The exploratory tasting party will bring together producers from across the state – and country – to pour fresh juice from this year’s vintage, siphoned straight out of demijohns. Straying from the scout-hall set-up of last year, winemakers will be stationed in various rooms to encourage discovery. “We want everyone to explore,” says Mason. “The whole magic of this place is exploring a castle … with some of the coolest winemakers in the world scattered around.”

A restaurant helmed by chef Ales (ex-The Little Soho) is in the long-range forecast. Mason hints at an asado set-up with “large-scale feasting” and open fires. Confirmation is still a ways off “but we can promise we won’t be another pizza restaurant” he’s quick to add.

Mason fires on all cylinders. It’s what’s propelled him to the top of Adelaide’s restaurant scene. But it’s easy to fall from there.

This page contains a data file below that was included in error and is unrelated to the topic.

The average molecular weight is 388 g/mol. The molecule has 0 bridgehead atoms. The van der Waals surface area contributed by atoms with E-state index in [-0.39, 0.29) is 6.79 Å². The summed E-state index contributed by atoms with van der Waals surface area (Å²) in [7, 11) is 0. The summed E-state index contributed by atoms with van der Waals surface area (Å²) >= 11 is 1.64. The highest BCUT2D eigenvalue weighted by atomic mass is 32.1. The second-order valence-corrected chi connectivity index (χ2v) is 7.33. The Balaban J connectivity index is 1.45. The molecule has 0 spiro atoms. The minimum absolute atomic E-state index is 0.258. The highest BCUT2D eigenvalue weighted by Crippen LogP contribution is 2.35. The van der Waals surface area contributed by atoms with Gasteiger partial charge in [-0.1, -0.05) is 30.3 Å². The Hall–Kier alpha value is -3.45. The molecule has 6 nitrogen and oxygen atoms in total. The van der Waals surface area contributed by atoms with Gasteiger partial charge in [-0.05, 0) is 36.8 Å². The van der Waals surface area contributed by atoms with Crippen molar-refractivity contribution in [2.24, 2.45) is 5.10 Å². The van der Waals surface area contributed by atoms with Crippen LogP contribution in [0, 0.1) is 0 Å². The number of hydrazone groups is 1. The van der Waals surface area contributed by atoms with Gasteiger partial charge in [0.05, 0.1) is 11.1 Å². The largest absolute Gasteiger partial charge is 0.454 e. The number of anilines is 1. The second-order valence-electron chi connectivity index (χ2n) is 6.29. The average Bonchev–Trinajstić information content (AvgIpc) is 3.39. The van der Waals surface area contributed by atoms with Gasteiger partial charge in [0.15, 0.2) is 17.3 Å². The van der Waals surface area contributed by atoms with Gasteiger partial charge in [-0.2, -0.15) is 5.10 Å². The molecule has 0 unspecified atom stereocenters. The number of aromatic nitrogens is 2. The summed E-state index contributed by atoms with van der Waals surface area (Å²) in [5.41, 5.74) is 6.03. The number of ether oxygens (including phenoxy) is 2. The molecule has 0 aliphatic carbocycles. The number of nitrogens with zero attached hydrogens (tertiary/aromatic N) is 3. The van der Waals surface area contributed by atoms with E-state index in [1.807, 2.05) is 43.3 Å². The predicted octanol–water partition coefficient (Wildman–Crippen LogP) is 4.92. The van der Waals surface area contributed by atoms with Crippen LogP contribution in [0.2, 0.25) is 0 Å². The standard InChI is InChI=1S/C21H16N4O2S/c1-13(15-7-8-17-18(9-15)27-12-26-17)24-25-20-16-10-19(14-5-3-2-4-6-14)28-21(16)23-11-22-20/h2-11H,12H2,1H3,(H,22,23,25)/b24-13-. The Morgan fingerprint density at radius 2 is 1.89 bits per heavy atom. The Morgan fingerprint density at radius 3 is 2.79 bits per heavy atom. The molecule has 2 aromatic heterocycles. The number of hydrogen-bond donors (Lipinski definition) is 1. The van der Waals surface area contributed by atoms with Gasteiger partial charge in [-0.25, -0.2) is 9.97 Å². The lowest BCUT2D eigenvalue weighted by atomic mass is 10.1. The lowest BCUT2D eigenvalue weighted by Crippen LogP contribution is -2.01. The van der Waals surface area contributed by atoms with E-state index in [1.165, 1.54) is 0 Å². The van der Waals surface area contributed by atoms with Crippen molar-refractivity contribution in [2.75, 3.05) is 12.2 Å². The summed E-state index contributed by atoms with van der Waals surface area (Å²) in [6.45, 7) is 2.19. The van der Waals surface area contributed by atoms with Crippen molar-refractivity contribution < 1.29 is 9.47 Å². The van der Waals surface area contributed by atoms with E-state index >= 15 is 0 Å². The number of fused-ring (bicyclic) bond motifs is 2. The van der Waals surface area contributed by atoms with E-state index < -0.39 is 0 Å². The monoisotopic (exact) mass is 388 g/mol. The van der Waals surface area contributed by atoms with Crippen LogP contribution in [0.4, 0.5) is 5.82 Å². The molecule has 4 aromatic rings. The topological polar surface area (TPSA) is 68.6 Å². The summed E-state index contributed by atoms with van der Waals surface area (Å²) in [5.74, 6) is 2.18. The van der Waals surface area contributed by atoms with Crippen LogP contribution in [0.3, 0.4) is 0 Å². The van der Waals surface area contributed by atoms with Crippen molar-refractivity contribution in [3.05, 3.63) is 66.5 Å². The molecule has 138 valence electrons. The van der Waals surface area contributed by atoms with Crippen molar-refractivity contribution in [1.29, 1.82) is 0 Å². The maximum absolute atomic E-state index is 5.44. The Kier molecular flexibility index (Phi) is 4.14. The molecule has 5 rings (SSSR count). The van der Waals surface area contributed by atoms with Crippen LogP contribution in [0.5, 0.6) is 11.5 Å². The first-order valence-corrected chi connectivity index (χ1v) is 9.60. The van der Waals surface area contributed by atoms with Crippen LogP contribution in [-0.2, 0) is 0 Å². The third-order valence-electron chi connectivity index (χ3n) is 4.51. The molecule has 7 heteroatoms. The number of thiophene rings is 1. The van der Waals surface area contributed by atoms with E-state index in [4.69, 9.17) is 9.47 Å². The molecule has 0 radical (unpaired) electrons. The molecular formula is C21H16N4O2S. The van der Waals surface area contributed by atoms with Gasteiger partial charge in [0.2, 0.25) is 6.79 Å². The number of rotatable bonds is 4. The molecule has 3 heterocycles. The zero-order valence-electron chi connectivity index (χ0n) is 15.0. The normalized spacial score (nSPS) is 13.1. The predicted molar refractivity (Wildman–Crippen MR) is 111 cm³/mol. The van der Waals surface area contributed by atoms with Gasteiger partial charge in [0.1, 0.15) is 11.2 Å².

“South Australia is getting very brave with its food,” he says. “There are people now who appreciate brave things.” It’s a sanguine statement with a lot of weight behind it.

Eight months ago his year-old “Australian yum cha” restaurant was forced to close due to high rental costs and too few diners through the doors. But he’s resolute in his vision. “I’ve always built restaurants on the basis of an idea of sustainability,” says Mason. “I built my first restaurant, a sausage and mash place [in the UK], on the basis of food miles and carbon footprint, and it worked immaculately.”

He’s still confident The Henry Austin – “a restaurant without any menu” – was a “sensible and affordable approach” to reduce food waste. “But when Adelaide didn’t fully embrace it I closed it and said, ‘Okay’. It hurt, but that was the restaurant concept I wanted to open and that was the restaurant concept we delivered.”

There’s a poetry in Mason taking on the castle that was dismissed by Lady Pinchbeck so soon after The Henry Austin was rebuffed by Adelaide diners. “It’s possibly the biggest challenge ever for me, but it’s also the most natural. You look at it and, well, it needs to be alive again. There’s probably no one more stu …” he jokes, before correcting himself: “No one more fitting to do it.”

The Manor officially opens on April 1. Fresh Wine Disco is on April 21 from 4.30pm. Tickets are available here.